We had a discussion about this in another thread but I'm making a dedicated one for future reference. This thread has been saved in the sticky thread called "Helpful tools, tricks and techniques". Look through that thread for a mountain of other useful information about scratchboards and related stuff.
If your work is too big to scan and you don't feel confident to photograph it and get a good result, what do you do? Well, obviously you can scan your art multiple times making certain each corner is scanned and any middle sections that the scanner didn't reach. You now have multiple images so what do you do with these? I used to use "Gimp", a free image manipulation program, and rotate the scans and stitch them together. Though I was quite quick at the process it was still fairly laborious and difficult to explain to anyone new to image manipulation. Jack Forster (jdesign on here) to the rescue. Jack alerted me to a new program so here is how to use it and its benefits.
As can be seen from the images below, I have simply pointed my camera out from my verandah and clicked away randomly. These are the images straight off my camera, shown in 'Windows Explorer'
You will notice that, just for fun, I took one photograph upside down and two on their sides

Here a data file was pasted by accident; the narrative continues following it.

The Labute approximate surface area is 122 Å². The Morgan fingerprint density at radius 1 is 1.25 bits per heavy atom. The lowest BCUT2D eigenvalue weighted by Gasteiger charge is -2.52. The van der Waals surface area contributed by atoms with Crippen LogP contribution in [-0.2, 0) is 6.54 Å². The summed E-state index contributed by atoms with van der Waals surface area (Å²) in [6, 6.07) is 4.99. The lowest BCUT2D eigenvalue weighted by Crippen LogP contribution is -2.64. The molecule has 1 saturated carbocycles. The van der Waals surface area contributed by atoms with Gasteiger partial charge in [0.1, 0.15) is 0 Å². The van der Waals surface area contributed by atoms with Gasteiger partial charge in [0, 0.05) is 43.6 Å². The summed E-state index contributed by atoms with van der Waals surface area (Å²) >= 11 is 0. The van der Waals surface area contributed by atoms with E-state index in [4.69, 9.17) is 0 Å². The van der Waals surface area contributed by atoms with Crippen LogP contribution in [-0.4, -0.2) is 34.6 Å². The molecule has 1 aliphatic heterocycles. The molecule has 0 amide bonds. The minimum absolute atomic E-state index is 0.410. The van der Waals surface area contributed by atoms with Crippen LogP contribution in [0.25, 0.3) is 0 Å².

You install the program from that link, then it asks you to install something else to make it work, and then you try to install it again and it asks you to install something else. Then you try for the third time and you finally have everything you need. This may be different on different computers but on my old thing, that's what happened. Not to worry, no malicious stuff comes with it.
Open this program ("Microsoft Ice"), click "file/new panorama" and then navigate to your scans.
Highlight all your scans (in this case photographs) and hit 'open'. As soon as you do this, it starts to solve the jigsaw puzzle that is your panorama. It shuffles everything into place for you, it rotates ones that are upside down or on their side (or more importantly it rotates by degree ones that are just a little off
As you can see, my aiming was extremely random because the image below is not exactly well composed. I even missed a bit in the middle which would have really given the program a workout
Click "Export to Disk" and it will save a jpg of the image.
You can crop it in this program or in any of your other programs.
To make this more relevant than a silly panorama of my roof line, this tiger is from four scans and in just a few seconds, I had a perfectly stitched image. Thank you to the developers and to Jack for pointing it out.